What impact do you think these kind of events have on the UK girls skate scene?

I think they, or at least I hope they encourage more and more girls to discover skateboarding.  To show that yeah you might fall over but most of the time you’ll get back up again.

Is it possible to make a living as a pro female skater in the UK? And if not what needs to happen for it to be possible?
I’ve talked with guy and girl skaters about this one and even for male pro skaters in the UK the opportunity to earn a living from skateboarding is pretty rare, let alone for female skateboarders!  If it were to ever happen for the female pro skaters I think the girls’ skate scene in the UK would have to increase to make it more widely recognised.  If that were to happen it would probably increase the competition and funding.

Who are your skate heroes?

Sounds pretty cheesy but I’d probably have to say my skater friends oh and Louie Barletta as he seems to have so much fun with skating and he has a really inventive style.

And what about outside of skateboarding?

I’d have to be cheddar on this one too and say non skating friends and family.

What was your first skateboard like?
Well before I even started skating properly, I had a luminous green skateboard with pink plastic rails, break pad, trucks and wheels and it had only one tail with no grip tape in the middle. But the first one I started to actually skate on (not on my hands and knees!) was a ‘do it yourself’ put it together kind of board where I spent at least a good 30mins putting it together only to realise I’d put on both trucks pointing in the same direction.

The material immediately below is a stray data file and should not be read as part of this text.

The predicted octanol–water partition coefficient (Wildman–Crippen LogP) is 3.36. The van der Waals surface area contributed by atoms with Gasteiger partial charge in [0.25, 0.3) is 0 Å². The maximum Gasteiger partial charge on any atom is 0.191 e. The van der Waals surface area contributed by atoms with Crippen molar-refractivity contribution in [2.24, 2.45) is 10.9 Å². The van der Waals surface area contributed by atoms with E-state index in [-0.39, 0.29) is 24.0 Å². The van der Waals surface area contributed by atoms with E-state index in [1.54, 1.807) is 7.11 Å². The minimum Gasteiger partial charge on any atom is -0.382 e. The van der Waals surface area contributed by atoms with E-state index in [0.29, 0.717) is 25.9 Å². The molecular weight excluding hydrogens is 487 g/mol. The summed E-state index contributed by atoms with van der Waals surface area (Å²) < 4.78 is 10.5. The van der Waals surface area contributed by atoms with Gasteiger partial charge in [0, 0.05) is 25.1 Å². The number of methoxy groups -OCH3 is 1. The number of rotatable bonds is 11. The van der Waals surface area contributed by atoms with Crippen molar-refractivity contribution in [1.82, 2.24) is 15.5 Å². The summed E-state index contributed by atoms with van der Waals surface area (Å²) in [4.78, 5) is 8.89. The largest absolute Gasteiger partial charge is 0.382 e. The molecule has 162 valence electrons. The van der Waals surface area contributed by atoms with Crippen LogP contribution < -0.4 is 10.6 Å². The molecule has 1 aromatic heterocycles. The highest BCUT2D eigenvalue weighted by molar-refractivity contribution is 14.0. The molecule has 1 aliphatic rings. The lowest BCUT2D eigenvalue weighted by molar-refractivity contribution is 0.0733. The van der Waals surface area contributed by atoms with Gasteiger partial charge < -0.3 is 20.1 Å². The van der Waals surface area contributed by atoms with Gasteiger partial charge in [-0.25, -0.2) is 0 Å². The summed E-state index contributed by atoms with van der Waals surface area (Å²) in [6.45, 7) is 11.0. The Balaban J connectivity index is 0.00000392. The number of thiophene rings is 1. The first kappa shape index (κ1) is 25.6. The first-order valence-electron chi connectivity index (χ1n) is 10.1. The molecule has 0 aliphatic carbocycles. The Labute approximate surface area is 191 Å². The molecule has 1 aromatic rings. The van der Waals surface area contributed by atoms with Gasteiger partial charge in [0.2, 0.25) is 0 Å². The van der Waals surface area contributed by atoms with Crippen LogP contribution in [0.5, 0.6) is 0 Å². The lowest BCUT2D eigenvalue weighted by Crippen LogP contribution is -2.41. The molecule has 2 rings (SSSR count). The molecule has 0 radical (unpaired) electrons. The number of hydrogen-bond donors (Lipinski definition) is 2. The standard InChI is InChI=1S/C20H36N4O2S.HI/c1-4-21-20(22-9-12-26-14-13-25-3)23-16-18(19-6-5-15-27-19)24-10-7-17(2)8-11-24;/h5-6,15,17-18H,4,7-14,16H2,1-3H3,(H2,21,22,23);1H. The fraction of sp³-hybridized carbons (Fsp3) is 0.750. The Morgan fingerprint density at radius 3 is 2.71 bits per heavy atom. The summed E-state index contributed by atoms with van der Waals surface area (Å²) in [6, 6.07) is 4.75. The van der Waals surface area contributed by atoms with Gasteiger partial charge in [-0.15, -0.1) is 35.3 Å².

Photo by Sam Ashley


Have you had any run-ins with the police lately? Do they hate skaters more or less than they did say 5/10 years ago?
Not for a while actually! I haven’t had the chance to skate as much street recently as I’ve been pretty busy with other commitments and skate comps,  so to go for a quick skate sesh it’s always easier to pop down to the local park.  Although if I have ever skated a little street over the past couple of months I’ve only ever been told to ‘move on’ but no bother other than that!
What are your plans for next year? Any particular tricks you’ll be trying to lay down?

No plans as of yet although there is a tour I might be joining with some of the German gal skaters next summer around New York and Montreal! Just need to start saving for those flights! As for tricks to learn, some new flat bar and rail manoeuvres would be nice!

Any other issues in skateboarding that you’d like to raise?
Shred till you’re dead!


Big thanks to Powley and Vans, Les Ettes, Rogue Skateboards, Sam at Drugstore, band mates, friends – especially Lois, Colin, Lynn, Helen and Matt for putting up with me in Romania, The Helsinki Hook Up gang and my family including my cat Molly.



Illustration by Helena Long